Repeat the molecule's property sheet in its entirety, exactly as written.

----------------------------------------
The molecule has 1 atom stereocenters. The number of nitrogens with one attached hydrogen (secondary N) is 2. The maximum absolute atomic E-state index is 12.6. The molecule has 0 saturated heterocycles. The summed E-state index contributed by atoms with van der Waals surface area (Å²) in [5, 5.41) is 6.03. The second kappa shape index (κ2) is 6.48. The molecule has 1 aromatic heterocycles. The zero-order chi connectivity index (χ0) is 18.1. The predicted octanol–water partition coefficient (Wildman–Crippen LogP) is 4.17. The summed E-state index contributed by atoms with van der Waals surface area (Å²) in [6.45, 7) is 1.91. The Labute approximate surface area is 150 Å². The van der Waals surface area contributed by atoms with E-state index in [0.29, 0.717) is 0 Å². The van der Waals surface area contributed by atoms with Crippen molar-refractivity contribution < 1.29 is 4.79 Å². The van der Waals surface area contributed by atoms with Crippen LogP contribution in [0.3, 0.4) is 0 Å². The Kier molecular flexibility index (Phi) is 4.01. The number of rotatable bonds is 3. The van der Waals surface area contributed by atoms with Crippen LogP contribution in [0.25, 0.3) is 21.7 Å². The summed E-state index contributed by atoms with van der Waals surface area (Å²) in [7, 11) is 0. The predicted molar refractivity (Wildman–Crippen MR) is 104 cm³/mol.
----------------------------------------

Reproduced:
The molecule has 1 atom stereocenters. The number of nitrogens with one attached hydrogen (secondary N) is 2. The maximum absolute atomic E-state index is 12.6. The molecule has 0 saturated heterocycles. The summed E-state index contributed by atoms with van der Waals surface area (Å²) in [5, 5.41) is 6.03. The second kappa shape index (κ2) is 6.48. The molecule has 1 aromatic heterocycles. The zero-order chi connectivity index (χ0) is 18.1. The predicted octanol–water partition coefficient (Wildman–Crippen LogP) is 4.17. The summed E-state index contributed by atoms with van der Waals surface area (Å²) in [6.45, 7) is 1.91. The Labute approximate surface area is 150 Å². The van der Waals surface area contributed by atoms with E-state index in [0.29, 0.717) is 0 Å². The van der Waals surface area contributed by atoms with Crippen molar-refractivity contribution < 1.29 is 4.79 Å². The van der Waals surface area contributed by atoms with Crippen LogP contribution in [0.3, 0.4) is 0 Å². The Kier molecular flexibility index (Phi) is 4.01. The number of rotatable bonds is 3. The van der Waals surface area contributed by atoms with Crippen LogP contribution in [0.25, 0.3) is 21.7 Å². The summed E-state index contributed by atoms with van der Waals surface area (Å²) in [7, 11) is 0. The predicted molar refractivity (Wildman–Crippen MR) is 104 cm³/mol.